College of Science and Health > Faculty & Staff > Faculty A-Z > naomi-wangler
McGowan South, Room 412A
Dr. Wangler's research interests include the brain's plasticity and response to injury such as stroke. Specifically, her interest is in neurolysin's role in post-ischemic injury and has dedicated several years in its study. She earned her undergraduate degree from West Texas A&M University where she majored in biology, and her PhD in pharmaceutical sciences with anemphasis in physiology-based pharmacology from Texas Tech Graduate School of Biomedical Sciences.
Integrated Human Anatomy and Physiology A Laboratory (HLTH 301)
Integrated Human Anatomy and Physiology B Laboratory (HLTH 302)
Human Form and Function (HLTH 195)
The Physiology and Social Impacts of Drug Abuse (HLTH 380-304)
Jayaraman S, Al Shoyaib A, Kocot J, Villaba H, Alamri FF, Rashid M, Wangler NJ, et al., Peptidase neurolysin functions to preserve the brain after ischemic stroke in male mice. Journal of Neurochemistry. 2020 Apr; 153(1): 120-137.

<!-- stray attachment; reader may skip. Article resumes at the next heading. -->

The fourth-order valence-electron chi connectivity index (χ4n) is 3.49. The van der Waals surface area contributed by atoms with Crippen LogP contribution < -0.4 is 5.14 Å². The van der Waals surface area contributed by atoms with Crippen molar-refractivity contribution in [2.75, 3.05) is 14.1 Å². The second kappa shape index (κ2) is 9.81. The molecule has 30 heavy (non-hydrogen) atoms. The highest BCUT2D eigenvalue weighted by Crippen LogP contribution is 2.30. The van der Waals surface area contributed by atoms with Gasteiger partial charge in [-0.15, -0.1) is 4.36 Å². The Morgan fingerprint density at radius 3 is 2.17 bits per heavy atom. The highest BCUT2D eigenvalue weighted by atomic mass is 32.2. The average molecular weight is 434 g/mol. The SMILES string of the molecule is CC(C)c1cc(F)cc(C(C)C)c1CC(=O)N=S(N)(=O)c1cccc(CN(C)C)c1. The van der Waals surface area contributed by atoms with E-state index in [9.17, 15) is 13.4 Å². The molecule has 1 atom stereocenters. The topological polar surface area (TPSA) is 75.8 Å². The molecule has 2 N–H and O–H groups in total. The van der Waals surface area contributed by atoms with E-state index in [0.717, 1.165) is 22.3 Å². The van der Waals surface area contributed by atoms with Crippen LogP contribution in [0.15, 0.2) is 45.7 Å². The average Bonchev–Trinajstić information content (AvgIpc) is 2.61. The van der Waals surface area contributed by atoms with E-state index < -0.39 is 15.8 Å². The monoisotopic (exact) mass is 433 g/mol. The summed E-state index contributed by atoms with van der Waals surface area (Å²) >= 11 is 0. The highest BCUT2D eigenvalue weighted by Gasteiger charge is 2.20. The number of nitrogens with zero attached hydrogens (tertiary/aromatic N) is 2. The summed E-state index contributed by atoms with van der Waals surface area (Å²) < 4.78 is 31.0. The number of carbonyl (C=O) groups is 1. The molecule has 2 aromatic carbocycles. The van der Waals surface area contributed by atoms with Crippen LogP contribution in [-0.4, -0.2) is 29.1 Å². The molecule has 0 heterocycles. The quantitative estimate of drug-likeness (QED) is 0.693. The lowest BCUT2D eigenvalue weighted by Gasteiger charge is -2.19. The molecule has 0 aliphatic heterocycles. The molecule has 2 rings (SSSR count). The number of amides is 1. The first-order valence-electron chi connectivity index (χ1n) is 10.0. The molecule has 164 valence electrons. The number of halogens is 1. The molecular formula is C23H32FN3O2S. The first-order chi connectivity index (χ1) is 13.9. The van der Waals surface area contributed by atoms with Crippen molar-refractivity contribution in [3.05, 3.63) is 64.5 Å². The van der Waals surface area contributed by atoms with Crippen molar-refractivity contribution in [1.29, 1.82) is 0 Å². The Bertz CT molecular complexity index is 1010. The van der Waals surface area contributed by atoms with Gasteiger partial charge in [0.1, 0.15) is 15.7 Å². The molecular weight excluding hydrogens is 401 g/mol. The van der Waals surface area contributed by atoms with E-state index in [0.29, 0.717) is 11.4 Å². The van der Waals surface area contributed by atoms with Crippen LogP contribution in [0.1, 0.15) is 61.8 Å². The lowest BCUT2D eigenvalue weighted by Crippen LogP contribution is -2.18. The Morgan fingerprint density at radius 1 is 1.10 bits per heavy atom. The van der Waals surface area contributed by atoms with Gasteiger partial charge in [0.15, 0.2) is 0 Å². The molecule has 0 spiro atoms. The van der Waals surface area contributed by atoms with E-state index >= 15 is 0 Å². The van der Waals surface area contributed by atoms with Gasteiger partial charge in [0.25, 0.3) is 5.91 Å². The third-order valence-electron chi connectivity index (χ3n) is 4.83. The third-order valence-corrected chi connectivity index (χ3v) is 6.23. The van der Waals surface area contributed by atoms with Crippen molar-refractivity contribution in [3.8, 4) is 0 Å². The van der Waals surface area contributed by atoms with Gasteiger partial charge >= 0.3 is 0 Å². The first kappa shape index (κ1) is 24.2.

Rashid M, Wangler NJ, Yang L, Shah K, Arumugam TV, Abbruscato TJ, Karamyan VT. Functional up-regulation of endopeptidase neurolysin during post-acute and early recovery phases of experimental stroke in mouse brain. Journal of Neurochemistry. 2014 Apr; 129(1): 179-89.
Wangler NJ, et al., Preparation and preliminary characterization of recombinant neurolysin for in vivo studies. Journal of Biotechnology, 22016. 34:105-15.
Wangler NJ, et al., Identification of membrane-bound varient of metalloendopeptidase neurolysin (EC 18.104.22.168) as the non-angiotensin type 1 (non-AT1), non-AT2 angiotensin binding site. Journal of Biological Chemistry, 2012. 287 (1): p. 114-122.